Sermons

Summary: Part 3 focuses on how Satan uses our words against us.

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The Schemes of the Devil Part 3: Miranda Rights

Scripture: Eph. 6:11-12; Prov. 21:23; 18:21; Matt. 12:33-37; James 3:8-10

Introduction:

I have shared with you previously that our adversary the devil cannot read our minds or know what is in our hearts until we show him. Once we show him, then he can go to work on us. The primary way that we show Satan what we are thinking and what is in our hearts is through our mouths. When we open our mouths to speak, he is listening, gathering info to use against us. Keep this in mind as we go through this message.

Today you cannot turn on your TV set without some cop show being shown. One of the more popular shows is “Law and Order”. I am not sure how many of you have seen this show, however, if you have not, I am sure that you have seen some police show where someone was arrested. When that person on TV was arrested, they always read them their “rights”. Do you remember that? When this is done, it is done so that the person understands that they have certain rights afforded them by the Constitution. One of these rights is the right not to self-incriminate yourself should you be guilty of a crime. The rights that the officer reviews before a suspect is interrogated are called the Miranda Rights.

Let me share with you the history of what is known as the “Miranda Rights.” In 1963, Ernesto Miranda was arrested for kidnapping and rape. He made a confession without having been told of his constitutional right to remain silent and his right to have an attorney present during police questioning. At trial, prosecutors offered only his confession as evidence and he was convicted. The Supreme Court ruled (Miranda v. Arizona, 384 U.S. 436 (1966)) that Miranda was intimidated by the interrogation and that he did not understand his right not to incriminate himself or his right to counsel. On this basis, they overturned his conviction. Miranda was later convicted in a new trial, with witnesses testifying against him and other evidence presented. He served eleven years. When Miranda was later killed in a knife fight, his killer received the Miranda warnings; he invoked his rights and declined to give a statement. In 2000, the issue of Miranda rights came up before the Supreme Court once again (Dickerson v. United States, 530 U.S. 428 (2000). The justices re-affirmed the role of the earlier precedent. The purpose of the Miranda right is to ensure that any individual arrested and questioned about a crime understand that they do not have to say anything that will incriminate them. The first section of the Miranda Right says: “You have the right to remain silent. Anything you say can and will be used against you in a court of law. You have the right to an attorney. If you cannot afford an attorney, one will be provided for you at interrogation time and at court.” This morning I want to use our Miranda Right as the basis for my message in this Part 3 of this series titled “The Schemes of the Devil.”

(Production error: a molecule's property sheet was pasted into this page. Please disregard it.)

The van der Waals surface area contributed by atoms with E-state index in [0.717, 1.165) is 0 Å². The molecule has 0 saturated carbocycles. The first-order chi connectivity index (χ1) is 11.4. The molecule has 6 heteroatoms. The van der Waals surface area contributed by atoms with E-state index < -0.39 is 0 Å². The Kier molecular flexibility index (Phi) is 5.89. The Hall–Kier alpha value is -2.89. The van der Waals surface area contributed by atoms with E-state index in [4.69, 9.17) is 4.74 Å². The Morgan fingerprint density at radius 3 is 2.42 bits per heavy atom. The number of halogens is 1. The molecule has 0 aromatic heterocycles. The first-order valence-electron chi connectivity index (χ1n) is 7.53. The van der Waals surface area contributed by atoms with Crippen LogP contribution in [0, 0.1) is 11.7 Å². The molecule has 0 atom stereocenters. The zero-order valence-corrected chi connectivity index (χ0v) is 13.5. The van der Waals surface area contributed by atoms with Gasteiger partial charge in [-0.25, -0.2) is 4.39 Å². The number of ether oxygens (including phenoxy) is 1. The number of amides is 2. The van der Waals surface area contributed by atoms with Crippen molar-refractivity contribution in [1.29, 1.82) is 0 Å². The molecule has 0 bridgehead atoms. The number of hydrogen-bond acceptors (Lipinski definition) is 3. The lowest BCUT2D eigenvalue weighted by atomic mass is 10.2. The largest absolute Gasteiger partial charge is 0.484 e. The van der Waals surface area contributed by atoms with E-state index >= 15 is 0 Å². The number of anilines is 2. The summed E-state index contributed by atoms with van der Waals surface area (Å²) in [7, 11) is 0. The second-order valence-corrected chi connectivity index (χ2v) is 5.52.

I. The Right To Remain Silent

The first right listed in the Miranda Rights is the right to remain silent. We do not have to speak or answer any question until we have been advised to do so by our counsel. In the case of the natural, it means that we have the right to keep our mouths shut until we have talked with our lawyer. In the spiritual, we are advised to keep your mouth shut (PERIOD) until lead and/or advised by the Spirit of God. Listen to what Solomon says in Proverbs 21:23: “He who guards his mouth and his tongue guards his soul from trouble.” In other words, the man who is able to control his mouth is able to keep himself from trouble. When we speak, things begin to happen because our words carry power. Solomon said in Proverbs 18:21 that “Death and life are in the power of the tongue and they that love it shall eat the fruit thereof.”


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